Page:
Being labelled Britpop these days in the UK is a certain kiss of death, which may be one reason why Suede—the original NME poster boys of Britpop—has gone and funkified their sound. No longer haunted by the defection of axman Bernard Butler, Suede has de-emphasized the ringing and cutting sound of the guitar, so out front in their earlier music, and brought out the keyboards and the sass. Predictably reaction to Head Music has been decidedly mixed. Then there’s the accusations of mediocrity and, dare I say it, the charges of closet Britpoppery. I fall somewhere in the middle—I need Head Music as a dyed-in-the-wool Suede fan and love about half the album, but regretfully acknowledge Suede has had much finer moments, such as the “essential-for any-good-record-collection” Dog Man Star.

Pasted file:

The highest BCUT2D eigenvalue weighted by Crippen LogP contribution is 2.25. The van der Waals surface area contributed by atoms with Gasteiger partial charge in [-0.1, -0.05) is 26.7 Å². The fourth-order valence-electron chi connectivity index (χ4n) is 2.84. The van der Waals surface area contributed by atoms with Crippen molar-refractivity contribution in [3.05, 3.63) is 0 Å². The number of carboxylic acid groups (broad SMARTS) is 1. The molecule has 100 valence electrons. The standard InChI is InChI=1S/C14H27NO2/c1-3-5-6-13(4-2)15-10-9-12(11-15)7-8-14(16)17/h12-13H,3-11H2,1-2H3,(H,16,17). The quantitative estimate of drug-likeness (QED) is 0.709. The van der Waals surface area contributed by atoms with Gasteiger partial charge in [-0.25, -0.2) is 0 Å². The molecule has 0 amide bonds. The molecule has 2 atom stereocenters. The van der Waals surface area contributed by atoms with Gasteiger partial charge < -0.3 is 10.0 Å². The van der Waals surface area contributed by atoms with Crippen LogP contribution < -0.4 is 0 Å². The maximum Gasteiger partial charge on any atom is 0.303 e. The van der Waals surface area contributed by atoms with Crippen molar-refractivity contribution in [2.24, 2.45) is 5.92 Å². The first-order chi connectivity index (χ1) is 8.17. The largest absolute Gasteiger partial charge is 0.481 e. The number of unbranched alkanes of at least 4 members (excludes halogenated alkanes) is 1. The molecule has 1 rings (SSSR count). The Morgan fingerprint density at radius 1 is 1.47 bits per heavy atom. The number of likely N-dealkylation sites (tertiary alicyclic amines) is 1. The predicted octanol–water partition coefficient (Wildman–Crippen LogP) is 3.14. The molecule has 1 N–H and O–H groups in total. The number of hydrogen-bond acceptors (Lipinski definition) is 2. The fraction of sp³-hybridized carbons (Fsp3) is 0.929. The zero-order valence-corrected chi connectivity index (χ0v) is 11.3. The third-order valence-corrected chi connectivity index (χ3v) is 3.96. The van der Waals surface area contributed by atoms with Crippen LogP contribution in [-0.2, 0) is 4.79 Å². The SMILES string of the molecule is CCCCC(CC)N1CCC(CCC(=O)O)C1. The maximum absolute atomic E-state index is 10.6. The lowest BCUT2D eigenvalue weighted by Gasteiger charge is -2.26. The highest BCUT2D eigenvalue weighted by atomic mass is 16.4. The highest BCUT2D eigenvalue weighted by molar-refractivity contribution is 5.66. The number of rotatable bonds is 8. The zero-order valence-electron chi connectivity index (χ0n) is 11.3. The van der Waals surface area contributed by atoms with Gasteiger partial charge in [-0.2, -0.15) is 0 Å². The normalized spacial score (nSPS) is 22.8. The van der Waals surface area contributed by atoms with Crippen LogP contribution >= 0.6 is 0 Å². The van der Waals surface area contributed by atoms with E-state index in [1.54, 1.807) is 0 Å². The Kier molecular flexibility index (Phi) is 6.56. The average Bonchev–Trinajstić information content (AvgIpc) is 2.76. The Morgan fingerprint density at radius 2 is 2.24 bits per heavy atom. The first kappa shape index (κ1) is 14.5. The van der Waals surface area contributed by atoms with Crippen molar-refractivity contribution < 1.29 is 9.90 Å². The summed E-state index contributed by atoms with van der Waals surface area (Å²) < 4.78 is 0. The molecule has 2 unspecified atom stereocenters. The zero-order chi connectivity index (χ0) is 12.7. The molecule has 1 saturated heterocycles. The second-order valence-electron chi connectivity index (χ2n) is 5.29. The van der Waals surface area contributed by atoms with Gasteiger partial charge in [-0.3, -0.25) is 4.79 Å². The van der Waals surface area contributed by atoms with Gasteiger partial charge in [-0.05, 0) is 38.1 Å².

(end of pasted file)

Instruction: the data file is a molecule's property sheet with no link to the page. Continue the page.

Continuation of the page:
// Sound Affects
"History repeats the old conceits, the glib replies, the same defeats. Keep your finger on important issues, and keep listening to the 275th most acclaimed album of all time. A 1982 masterpiece is this week's Counterbalance.READ the article